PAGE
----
Renting your apartment through Airbnb is illegal in most of Philadelphia

We hate to rain on your Airbnb parade, but if you rent your apartment to tourists or vagabonds on the popular website, chances are it’s illegal.

There are only a few places in the city that are zoned to allow people to offer short-term rentals, Zack Seward of NewsWorks recently reported, and even if you live in these places, you must have a special short-term rental license. Yet the city has yet to prosecute anyone for renting his apartment through Airbnb, NewsWorks reported. Car service app people on demand Sidecarwhich recently expanded to Philadelphia, was not so lucky, as we reported.

Beyond that, remember that to operate a business in Philadelphia – any operation in which you exchange goods and services for money – you technically need a business lien license to operate legally because, of course, you would have to pay taxes on that income.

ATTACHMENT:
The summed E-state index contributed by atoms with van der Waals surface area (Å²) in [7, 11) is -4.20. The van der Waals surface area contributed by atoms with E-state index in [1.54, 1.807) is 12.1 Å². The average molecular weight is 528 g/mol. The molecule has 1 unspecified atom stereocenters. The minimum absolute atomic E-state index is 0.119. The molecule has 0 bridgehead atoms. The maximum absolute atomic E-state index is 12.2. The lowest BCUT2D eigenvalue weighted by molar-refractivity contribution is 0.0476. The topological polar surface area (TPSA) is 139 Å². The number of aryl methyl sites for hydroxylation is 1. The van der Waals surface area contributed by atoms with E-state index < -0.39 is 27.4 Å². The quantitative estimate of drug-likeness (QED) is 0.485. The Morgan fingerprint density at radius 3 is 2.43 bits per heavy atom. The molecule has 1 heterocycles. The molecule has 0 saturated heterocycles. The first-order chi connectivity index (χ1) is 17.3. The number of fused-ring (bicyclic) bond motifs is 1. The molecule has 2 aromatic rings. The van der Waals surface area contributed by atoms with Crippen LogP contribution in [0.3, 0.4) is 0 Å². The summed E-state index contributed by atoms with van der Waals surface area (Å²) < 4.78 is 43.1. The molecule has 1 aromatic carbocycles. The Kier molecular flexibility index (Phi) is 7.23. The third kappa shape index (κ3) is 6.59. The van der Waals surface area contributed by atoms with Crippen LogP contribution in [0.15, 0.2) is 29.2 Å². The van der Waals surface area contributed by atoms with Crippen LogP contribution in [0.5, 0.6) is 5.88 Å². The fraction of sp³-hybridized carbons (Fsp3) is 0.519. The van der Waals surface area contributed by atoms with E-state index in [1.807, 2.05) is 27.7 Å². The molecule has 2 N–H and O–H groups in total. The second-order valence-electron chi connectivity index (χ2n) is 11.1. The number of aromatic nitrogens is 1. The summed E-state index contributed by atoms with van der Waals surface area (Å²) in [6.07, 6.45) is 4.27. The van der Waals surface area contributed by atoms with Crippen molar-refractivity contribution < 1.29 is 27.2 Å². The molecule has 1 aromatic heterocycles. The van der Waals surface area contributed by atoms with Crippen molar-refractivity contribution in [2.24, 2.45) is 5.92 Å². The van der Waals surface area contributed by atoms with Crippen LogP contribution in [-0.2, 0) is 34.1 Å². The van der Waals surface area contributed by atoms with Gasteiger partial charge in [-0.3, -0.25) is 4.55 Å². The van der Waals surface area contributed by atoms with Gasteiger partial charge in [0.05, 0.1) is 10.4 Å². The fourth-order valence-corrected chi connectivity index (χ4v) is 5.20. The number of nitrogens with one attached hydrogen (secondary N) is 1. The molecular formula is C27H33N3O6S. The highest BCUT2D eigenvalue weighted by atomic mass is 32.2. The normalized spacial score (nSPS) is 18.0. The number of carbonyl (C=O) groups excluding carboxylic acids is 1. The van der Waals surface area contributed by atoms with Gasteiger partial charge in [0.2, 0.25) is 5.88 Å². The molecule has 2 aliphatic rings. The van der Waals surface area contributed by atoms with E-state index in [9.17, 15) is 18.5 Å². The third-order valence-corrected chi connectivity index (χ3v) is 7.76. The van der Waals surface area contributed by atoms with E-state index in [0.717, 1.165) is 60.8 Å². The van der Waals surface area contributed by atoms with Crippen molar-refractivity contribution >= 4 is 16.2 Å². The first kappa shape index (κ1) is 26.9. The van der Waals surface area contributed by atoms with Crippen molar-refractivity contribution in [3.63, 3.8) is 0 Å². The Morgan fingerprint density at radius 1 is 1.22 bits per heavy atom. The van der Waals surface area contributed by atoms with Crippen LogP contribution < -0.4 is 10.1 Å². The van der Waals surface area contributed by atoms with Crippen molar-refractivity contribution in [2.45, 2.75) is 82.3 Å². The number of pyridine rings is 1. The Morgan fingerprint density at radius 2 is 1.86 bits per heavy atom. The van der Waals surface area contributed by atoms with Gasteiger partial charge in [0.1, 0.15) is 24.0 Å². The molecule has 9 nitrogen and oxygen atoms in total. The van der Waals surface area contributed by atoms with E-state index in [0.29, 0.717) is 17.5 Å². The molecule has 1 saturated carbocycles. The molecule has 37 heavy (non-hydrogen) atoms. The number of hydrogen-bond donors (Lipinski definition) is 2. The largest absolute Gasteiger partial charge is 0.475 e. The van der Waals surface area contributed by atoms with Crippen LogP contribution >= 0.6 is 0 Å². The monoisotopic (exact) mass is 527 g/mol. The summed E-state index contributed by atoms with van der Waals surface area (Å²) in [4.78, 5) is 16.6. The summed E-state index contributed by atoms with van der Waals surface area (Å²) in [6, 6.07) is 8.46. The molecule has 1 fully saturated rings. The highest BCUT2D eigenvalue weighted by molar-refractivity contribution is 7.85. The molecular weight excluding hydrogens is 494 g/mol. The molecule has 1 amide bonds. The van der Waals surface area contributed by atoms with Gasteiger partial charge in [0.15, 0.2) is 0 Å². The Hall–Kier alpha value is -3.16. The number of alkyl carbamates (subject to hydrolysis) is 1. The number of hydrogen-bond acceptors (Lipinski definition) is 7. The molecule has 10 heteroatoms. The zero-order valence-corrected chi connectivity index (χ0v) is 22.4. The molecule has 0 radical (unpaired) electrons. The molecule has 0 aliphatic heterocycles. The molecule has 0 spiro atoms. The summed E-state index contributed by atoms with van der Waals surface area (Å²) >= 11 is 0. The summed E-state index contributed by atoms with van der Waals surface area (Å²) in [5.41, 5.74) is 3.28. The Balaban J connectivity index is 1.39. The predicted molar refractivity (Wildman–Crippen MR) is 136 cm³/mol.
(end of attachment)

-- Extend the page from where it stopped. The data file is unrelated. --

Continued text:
Read (or listen to) the whole NewsWorks story here.

And while we’re talking about renting out your place to strangers, here is a cautionary tale (more an update) from city ​​paper this illustrates how difficult it is to legally get someone out of your home once you’ve taken money from them (and they legally become a “renter”).

It may still be early in the pipeline of consumer web services that reduce friction in transactions so much that they run afoul of local regulations. Think about Govt. Tom Corbett strained relationship with eBay and sales tax, or how craigslist had more than a decade of community listings before a government listing the crackdown around her being a forum for unlicensed transactions.

Airbnb, Uber, Sidecar and others meet this fate now. At best, they are disruptions that are introduced into the mainstream to save us from outdated politics. At worst, it’s another impediment to innovation in our economy in a number of industries.


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